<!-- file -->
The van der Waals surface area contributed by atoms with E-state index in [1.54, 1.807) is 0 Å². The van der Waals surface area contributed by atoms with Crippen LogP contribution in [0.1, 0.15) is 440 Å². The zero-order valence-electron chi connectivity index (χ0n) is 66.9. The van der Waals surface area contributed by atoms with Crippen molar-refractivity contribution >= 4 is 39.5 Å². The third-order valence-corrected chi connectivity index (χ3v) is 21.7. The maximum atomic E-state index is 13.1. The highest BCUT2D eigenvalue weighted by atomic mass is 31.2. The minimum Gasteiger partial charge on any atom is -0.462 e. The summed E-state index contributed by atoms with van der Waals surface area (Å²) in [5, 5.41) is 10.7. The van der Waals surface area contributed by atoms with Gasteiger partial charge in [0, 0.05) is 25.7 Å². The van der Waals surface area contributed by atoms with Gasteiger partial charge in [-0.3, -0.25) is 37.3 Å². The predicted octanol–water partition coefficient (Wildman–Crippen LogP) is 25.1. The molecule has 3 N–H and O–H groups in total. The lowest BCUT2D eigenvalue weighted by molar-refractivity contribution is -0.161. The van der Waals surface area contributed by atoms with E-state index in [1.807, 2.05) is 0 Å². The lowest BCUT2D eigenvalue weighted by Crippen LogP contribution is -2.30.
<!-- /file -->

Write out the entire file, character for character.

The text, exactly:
The van der Waals surface area contributed by atoms with E-state index in [1.54, 1.807) is 0 Å². The van der Waals surface area contributed by atoms with Crippen LogP contribution in [0.1, 0.15) is 440 Å². The zero-order valence-electron chi connectivity index (χ0n) is 66.9. The van der Waals surface area contributed by atoms with Crippen molar-refractivity contribution >= 4 is 39.5 Å². The third-order valence-corrected chi connectivity index (χ3v) is 21.7. The maximum atomic E-state index is 13.1. The highest BCUT2D eigenvalue weighted by atomic mass is 31.2. The minimum Gasteiger partial charge on any atom is -0.462 e. The summed E-state index contributed by atoms with van der Waals surface area (Å²) in [5, 5.41) is 10.7. The van der Waals surface area contributed by atoms with Gasteiger partial charge in [0, 0.05) is 25.7 Å². The van der Waals surface area contributed by atoms with Gasteiger partial charge in [-0.3, -0.25) is 37.3 Å². The predicted octanol–water partition coefficient (Wildman–Crippen LogP) is 25.1. The molecule has 3 N–H and O–H groups in total. The lowest BCUT2D eigenvalue weighted by molar-refractivity contribution is -0.161. The van der Waals surface area contributed by atoms with E-state index in [1.807, 2.05) is 0 Å². The lowest BCUT2D eigenvalue weighted by Crippen LogP contribution is -2.30.